Good things can come in small parcels;Career development

21st May 1999 at 01:00
Career development at a small rural school with fewer than six teachers might sound impossible, but the schools of the Colne Valley consortium, buried in a beautiful but isolated area on the borders of Suffolk and Essex, have found just the opposite.

"A small school brings on young teachers very quickly professionally," says Ron Murray, head of St Andrew's C of E School, Bulmer, one of 12 schools in the group.

"Because there are so few of us, we all have to weartwo or three hats, so new teachers have to build up experience in different curriculum areas and with different age groups. They have opportunities they wouldn't get in a larger school."

None of the schools has more than five teachers. But excellent training and support linking staff at all 12 schools, means newly qualified teachers do not seem to find the extra challenges too daunting.

Mr Murray's current newly qualified teacher (NQT) has been administering the key stage 1 national tests, and will take on the role of maths co-oordinator in September.

The NQT at De Vere primary in Castle Hedingham, another consortium member, is directing the dance work in a joint drama production involving about 250 pupils from four schools.

And after only four years at St Andrew's, her first post, Ruth Condon has become deputy head at a much larger primary. "My experience in a small school has definitely helped me," she says. "There is much more of a hierarchy in larger schools and a first-year teacher wouldn't get the responsibility of managing a subject. In a small school, you have to be prepared to share the load."

During her time at St Andrew's, Mrs Condon was in charge of science, and design and technology. At her new school, Layer-de-la-Haye primary, she is curriculum leader.

While some new teachers might find their first year stressful enough without extra responsibilities, Ruth Condon thrived. She says that the friendly atmosphere at St Andrew's helped.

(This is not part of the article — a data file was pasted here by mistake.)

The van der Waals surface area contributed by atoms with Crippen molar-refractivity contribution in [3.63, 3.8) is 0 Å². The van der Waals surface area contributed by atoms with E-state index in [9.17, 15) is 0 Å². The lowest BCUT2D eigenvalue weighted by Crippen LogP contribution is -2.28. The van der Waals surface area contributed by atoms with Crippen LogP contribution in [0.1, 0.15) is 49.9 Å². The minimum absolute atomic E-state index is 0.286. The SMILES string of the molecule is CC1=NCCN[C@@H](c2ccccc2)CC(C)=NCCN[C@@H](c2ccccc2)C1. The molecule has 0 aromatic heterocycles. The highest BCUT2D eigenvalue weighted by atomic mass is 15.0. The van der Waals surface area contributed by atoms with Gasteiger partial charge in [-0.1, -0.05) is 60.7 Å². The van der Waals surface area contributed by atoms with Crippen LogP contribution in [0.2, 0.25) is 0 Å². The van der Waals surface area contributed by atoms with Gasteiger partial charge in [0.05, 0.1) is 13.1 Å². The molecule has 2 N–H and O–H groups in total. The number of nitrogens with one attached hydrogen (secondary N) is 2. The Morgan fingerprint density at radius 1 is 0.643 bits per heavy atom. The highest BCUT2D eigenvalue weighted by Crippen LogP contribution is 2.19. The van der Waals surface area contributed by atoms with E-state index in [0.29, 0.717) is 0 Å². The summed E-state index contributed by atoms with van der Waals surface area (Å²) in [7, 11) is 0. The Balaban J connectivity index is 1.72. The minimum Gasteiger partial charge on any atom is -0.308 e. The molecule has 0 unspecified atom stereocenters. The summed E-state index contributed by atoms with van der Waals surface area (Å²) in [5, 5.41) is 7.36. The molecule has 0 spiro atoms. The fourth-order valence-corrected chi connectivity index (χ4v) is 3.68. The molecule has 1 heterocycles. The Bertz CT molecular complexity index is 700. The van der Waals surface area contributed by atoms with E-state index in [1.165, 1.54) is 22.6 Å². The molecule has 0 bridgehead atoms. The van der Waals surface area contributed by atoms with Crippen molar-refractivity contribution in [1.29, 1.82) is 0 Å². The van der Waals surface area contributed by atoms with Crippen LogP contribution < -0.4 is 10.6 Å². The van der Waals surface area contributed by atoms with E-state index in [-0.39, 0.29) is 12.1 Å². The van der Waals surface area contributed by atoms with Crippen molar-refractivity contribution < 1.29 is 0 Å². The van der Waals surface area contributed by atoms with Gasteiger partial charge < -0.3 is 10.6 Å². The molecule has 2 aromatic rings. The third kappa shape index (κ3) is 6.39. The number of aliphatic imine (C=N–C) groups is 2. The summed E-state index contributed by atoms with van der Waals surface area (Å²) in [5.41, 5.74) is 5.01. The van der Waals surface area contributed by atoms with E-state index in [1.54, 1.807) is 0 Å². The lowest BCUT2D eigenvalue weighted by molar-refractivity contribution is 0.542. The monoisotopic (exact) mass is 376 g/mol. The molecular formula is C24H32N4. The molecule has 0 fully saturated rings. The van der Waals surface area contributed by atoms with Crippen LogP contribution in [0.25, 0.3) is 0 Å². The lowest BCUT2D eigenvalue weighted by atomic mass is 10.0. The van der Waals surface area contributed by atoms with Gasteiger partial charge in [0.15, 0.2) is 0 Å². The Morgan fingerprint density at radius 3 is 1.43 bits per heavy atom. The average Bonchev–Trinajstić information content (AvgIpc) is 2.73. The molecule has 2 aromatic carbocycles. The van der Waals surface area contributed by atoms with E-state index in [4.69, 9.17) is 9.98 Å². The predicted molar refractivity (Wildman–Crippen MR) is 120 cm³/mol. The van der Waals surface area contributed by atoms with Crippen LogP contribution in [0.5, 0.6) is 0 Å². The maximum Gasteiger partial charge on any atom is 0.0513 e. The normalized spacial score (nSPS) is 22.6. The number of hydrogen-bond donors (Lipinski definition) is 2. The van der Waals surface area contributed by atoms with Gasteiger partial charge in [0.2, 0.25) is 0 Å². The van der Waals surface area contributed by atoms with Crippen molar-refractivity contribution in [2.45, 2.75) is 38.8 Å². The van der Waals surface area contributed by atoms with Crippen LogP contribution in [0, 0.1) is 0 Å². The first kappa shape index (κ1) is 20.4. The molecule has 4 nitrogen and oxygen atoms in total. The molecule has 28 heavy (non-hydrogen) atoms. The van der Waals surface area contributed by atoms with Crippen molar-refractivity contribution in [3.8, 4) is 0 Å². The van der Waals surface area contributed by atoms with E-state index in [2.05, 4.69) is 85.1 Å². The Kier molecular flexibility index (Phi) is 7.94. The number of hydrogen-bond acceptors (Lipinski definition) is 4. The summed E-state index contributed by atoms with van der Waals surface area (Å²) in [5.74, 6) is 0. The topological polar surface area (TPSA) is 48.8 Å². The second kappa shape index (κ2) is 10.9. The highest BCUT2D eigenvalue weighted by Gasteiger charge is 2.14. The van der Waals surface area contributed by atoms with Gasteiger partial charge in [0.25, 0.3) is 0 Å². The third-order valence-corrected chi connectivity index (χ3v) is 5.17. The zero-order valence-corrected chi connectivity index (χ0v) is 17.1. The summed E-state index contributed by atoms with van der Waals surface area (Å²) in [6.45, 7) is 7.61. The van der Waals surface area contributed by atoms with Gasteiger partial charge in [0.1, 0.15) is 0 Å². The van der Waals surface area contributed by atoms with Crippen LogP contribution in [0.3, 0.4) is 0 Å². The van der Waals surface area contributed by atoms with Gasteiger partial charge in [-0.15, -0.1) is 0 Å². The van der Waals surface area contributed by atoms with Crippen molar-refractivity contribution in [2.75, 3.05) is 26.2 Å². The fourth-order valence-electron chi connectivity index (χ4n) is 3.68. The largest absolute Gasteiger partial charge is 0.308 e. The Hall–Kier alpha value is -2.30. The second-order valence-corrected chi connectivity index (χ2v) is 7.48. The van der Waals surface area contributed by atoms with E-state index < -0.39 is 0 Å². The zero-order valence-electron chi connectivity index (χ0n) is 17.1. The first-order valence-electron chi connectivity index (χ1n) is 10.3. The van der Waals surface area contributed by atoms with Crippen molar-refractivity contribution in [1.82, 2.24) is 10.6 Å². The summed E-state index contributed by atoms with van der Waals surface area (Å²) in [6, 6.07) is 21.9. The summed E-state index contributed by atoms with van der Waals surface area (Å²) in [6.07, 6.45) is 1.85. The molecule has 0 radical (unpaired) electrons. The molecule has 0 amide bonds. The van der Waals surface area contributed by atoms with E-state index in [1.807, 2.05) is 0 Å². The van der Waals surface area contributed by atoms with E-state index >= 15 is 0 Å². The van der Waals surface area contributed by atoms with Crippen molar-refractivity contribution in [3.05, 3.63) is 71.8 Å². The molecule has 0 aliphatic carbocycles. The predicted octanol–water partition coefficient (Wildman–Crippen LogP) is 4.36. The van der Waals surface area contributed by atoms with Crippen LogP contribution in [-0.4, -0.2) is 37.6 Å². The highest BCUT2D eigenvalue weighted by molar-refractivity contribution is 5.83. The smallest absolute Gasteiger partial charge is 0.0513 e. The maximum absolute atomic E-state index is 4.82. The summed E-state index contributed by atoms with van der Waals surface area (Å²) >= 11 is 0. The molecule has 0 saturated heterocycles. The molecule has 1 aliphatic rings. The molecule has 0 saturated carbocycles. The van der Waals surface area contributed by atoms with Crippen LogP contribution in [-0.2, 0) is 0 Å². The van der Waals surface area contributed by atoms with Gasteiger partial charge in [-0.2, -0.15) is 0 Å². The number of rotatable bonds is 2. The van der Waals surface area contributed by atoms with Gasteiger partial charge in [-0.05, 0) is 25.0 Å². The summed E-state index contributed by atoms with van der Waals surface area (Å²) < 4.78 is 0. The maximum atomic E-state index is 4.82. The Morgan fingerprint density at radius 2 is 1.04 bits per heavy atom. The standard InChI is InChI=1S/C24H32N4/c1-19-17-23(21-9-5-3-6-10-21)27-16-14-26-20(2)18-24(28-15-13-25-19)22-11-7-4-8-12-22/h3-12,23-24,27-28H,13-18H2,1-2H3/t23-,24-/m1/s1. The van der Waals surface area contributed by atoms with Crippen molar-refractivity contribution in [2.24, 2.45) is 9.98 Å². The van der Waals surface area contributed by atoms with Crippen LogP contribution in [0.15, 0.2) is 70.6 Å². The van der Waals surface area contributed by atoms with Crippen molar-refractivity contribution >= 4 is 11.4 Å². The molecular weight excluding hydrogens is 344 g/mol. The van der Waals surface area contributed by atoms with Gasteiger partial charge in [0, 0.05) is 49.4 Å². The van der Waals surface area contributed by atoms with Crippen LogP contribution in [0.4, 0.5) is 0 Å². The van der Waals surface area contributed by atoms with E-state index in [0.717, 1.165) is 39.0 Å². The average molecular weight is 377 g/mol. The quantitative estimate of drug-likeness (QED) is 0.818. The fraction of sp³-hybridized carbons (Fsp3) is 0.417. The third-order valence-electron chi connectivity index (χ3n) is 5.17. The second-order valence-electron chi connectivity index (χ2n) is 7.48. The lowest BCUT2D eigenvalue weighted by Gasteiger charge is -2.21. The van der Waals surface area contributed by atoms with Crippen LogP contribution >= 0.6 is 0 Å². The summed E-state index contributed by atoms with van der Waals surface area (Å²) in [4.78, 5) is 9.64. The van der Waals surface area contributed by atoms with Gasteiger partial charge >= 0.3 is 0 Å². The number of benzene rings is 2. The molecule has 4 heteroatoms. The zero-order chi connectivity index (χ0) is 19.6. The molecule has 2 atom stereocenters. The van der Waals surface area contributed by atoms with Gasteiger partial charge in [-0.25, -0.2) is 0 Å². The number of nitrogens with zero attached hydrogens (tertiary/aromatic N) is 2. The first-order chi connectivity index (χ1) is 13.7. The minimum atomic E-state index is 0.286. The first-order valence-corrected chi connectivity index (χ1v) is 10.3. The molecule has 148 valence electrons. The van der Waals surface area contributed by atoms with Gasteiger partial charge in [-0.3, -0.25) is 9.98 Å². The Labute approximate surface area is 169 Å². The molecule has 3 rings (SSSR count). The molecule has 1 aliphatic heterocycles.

"When there are fewer of you, people are more prepared to listen to each other and it is easier to speak out," she says. Mrs Condon also appreciated the support of regular meetings with teachers from other schools in the group.

Links between the 12 schools started 12 years ago, when Ron Murray and Peter Scull, head of De Vere School, were both new heads. "When it's four or five miles to the next school, you can feel very isolated," says Mr Scull. Heads in the consortium now meet every term to discuss mutual concerns, such as the implementation of literacy and numeracy strategies which seem to have made little allowance for the mixed-age classes which are the norm in small schools.

There are also termly meetings for science, English and maths co-ordinators, and support groups for staff teaching at key stages 1 and 2. Teachers can pool ideas and agree a common approach instead of re-inventing the wheel every time a new Government initiative thuds on to the mat.

The Colne Valley schools also have a joint in-service training programme -which not only avoids a 40-mile round trip along tortuous country lanes to attend local authority courses, but provides top-quality speakers. Six schools have now opted out of LEA training, which gives the consortium extra financial clout when it is planning training.

The current programme will include days on science, maths and on children's thinking processes. "The idea that small schools are very parochial has gone," says Mr Murray. "In fact, our size and our geographical isolation force us to offer more to staff."

SUSANNAH KIRKMAN

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